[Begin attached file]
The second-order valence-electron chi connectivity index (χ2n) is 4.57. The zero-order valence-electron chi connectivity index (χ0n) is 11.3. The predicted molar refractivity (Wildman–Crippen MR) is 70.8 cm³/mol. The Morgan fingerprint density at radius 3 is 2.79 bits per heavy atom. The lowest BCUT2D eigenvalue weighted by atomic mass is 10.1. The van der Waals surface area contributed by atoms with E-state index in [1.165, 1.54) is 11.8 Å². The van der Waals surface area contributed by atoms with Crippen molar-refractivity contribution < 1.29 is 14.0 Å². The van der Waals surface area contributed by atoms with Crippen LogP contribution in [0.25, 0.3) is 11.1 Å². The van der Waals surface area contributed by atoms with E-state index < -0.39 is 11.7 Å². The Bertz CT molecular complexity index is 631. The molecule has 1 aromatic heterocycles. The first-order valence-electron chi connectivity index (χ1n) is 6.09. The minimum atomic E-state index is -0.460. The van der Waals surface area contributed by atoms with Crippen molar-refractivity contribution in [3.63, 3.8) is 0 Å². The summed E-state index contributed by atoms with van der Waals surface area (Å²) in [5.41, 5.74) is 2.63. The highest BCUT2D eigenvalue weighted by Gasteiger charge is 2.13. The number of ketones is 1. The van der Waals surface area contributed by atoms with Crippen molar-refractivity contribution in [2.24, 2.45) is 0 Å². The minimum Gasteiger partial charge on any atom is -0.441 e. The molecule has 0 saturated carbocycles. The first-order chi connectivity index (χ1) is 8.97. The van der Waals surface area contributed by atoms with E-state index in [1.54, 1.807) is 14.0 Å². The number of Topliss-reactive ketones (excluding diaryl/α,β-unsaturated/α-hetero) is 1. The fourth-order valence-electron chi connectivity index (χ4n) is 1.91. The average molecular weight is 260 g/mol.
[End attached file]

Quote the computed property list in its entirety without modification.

The second-order valence-electron chi connectivity index (χ2n) is 4.57. The zero-order valence-electron chi connectivity index (χ0n) is 11.3. The predicted molar refractivity (Wildman–Crippen MR) is 70.8 cm³/mol. The Morgan fingerprint density at radius 3 is 2.79 bits per heavy atom. The lowest BCUT2D eigenvalue weighted by atomic mass is 10.1. The van der Waals surface area contributed by atoms with E-state index in [1.165, 1.54) is 11.8 Å². The van der Waals surface area contributed by atoms with Crippen molar-refractivity contribution < 1.29 is 14.0 Å². The van der Waals surface area contributed by atoms with Crippen LogP contribution in [0.25, 0.3) is 11.1 Å². The van der Waals surface area contributed by atoms with E-state index < -0.39 is 11.7 Å². The Bertz CT molecular complexity index is 631. The molecule has 1 aromatic heterocycles. The first-order valence-electron chi connectivity index (χ1n) is 6.09. The minimum atomic E-state index is -0.460. The van der Waals surface area contributed by atoms with Crippen molar-refractivity contribution in [3.63, 3.8) is 0 Å². The summed E-state index contributed by atoms with van der Waals surface area (Å²) in [5.41, 5.74) is 2.63. The highest BCUT2D eigenvalue weighted by Gasteiger charge is 2.13. The number of ketones is 1. The van der Waals surface area contributed by atoms with Crippen molar-refractivity contribution in [2.24, 2.45) is 0 Å². The minimum Gasteiger partial charge on any atom is -0.441 e. The molecule has 0 saturated carbocycles. The first-order chi connectivity index (χ1) is 8.97. The van der Waals surface area contributed by atoms with E-state index in [1.54, 1.807) is 14.0 Å². The number of Topliss-reactive ketones (excluding diaryl/α,β-unsaturated/α-hetero) is 1. The fourth-order valence-electron chi connectivity index (χ4n) is 1.91. The average molecular weight is 260 g/mol.